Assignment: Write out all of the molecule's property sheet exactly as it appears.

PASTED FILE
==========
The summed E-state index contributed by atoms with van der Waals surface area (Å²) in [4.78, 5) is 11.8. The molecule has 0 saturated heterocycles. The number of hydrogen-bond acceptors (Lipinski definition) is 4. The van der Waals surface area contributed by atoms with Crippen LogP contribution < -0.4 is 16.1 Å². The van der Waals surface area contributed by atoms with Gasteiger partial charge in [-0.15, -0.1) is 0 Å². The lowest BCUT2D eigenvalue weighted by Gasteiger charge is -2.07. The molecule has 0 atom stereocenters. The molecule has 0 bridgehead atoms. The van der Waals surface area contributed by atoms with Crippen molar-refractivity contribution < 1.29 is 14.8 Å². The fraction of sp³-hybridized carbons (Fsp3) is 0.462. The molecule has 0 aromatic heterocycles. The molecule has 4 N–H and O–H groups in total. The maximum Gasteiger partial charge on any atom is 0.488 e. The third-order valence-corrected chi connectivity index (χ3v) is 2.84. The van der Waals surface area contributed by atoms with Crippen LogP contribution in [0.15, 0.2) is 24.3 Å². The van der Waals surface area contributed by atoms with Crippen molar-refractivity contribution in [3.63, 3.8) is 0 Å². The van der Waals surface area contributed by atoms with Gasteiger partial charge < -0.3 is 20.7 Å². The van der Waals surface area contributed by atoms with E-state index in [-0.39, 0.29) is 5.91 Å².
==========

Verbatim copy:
The summed E-state index contributed by atoms with van der Waals surface area (Å²) in [4.78, 5) is 11.8. The molecule has 0 saturated heterocycles. The number of hydrogen-bond acceptors (Lipinski definition) is 4. The van der Waals surface area contributed by atoms with Crippen LogP contribution < -0.4 is 16.1 Å². The van der Waals surface area contributed by atoms with Gasteiger partial charge in [-0.15, -0.1) is 0 Å². The lowest BCUT2D eigenvalue weighted by Gasteiger charge is -2.07. The molecule has 0 atom stereocenters. The molecule has 0 bridgehead atoms. The van der Waals surface area contributed by atoms with Crippen molar-refractivity contribution < 1.29 is 14.8 Å². The fraction of sp³-hybridized carbons (Fsp3) is 0.462. The molecule has 0 aromatic heterocycles. The molecule has 4 N–H and O–H groups in total. The maximum Gasteiger partial charge on any atom is 0.488 e. The third-order valence-corrected chi connectivity index (χ3v) is 2.84. The van der Waals surface area contributed by atoms with Crippen LogP contribution in [0.15, 0.2) is 24.3 Å². The van der Waals surface area contributed by atoms with Crippen molar-refractivity contribution in [3.63, 3.8) is 0 Å². The van der Waals surface area contributed by atoms with Gasteiger partial charge < -0.3 is 20.7 Å². The van der Waals surface area contributed by atoms with E-state index in [-0.39, 0.29) is 5.91 Å².